About Me

Rabbi Chaim Coffman
Rabbi Coffman has helped people from all across the spectrum to prepare themselves properly for Orthodox Conversion to Judaism. His students admire his vast knowledge and appreciate his warm, personal attention and endearing sense of humor.
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Welcome to Rabbi Chaim Coffman's Blog!

I would like to thank you for visiting my blog, Beyond Orthodox Conversion to Judaism.

The conversion process can be a lengthy and daunting one to say the least and I want you to know that I am here to help you through it.

I have been teaching newcomers to Judaism for over a decade and over the last few years I have seen that conversion candidates really lack the support and knowledge they need to navigate the conversion process and successfully integrate into the Orthodox Jewish community.

I created my mentorship program in order to help make this whole experience as smooth and as painless as possible! (Can't do much about the growing pains, though ;)

Feel free to get to know me a little through the posts on my blog and visit the mentorship and syllabus page if you are interested in possible joining us.

I sincerely wish you all the best in your search for truth and spiritual growth.

Looking forward to meeting you,
Chaim Coffman

My Rebbe, Rav Moshe Sternbuch

In case you were wondering why I have all of these articles written by Rav Moshe Sternbuch, he is my Rebbe, and one of the gedolei hador (greatest Rabbis of our generation).

Rav Sternbuch fully endorses me and supports my mentorship program.

He is the address for all of my halachic or hashkafic (practical and philosophical) questions that I or my students may have.

The articles are based on his weekly talks on the Torah portion that the Rav gives in Jerusalem in his kollel. As a member of the kollel I get first dibbs on the photocopies and I type them up for my blog so you can all benefit from the Rav's erudition and insight.
Saturday, October 8, 2011

Shailos U'Teshuvos with Rav Moshe Sternbuch, Rosh Av Bais Din of Yerushalyim

Question: I grew up as a secular Jew and only recently have found my way to Torah observance. I must say that I am overwhelmed by the vast number of mitzvos and feel ashamed at the way I acted beforehand. Yom Kippur is coming up and I do not know where to even start in regards to doing teshuvah.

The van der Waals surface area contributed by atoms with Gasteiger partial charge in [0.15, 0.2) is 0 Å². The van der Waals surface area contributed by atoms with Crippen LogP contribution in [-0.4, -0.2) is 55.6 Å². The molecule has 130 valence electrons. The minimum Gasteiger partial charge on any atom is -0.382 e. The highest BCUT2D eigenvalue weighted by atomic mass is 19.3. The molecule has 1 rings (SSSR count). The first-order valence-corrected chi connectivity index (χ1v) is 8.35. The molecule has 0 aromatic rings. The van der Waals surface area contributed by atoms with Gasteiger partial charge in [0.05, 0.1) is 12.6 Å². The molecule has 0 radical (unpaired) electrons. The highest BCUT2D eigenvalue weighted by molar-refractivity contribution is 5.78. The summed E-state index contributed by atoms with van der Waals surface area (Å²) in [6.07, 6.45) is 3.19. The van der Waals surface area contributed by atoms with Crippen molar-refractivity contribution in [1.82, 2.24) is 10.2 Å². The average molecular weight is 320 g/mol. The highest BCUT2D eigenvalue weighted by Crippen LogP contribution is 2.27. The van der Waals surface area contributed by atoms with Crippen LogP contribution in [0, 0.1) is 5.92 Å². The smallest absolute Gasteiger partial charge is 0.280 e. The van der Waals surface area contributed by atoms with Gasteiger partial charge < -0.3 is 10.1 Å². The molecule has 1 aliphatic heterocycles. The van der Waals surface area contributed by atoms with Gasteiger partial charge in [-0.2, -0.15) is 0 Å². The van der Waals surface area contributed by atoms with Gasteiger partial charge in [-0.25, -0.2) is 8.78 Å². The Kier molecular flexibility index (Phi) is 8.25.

Answer: A person cannot change his life around overnight and you should work with a rav to advise you. As far as your previous way of living, you should not focus on it. Rather, you should try and forget about it and get a fresh start as a Torah observant Jew.

Mastering Teshuvah

A baal teshvuah is literally someone who has "mastered" teshuvah. Only a person who has achieved complete self-control can be considered a baal teshuvah. Before reaching that pinnacle, one must be very careful to avoid pitfalls that can block him from getting there.

Rule No. 1 when doing teshuvah is to live in the present with a view on the future. Although doing teshuvah entails charatah, regret over one's past transgressions, dwelling on one's mistakes can lead to depression and is counterproductive. Every mitzvah must be performed with simcha (joy), and indeed the greatest joy can come from the knowledge that you are renewing your relationship with Hashem.

Because of the greatness of the mitzvah of teshuvah, the yetzer hara will stop at nothing to stand in our way. At times, it may argue that our friends and family will ridicule us, or that our attempts at teshuvah are feeble and will not succeed. Alternatively, the yetzer hara may argue that a person has reached such a low level that teshuvah will no longer help him.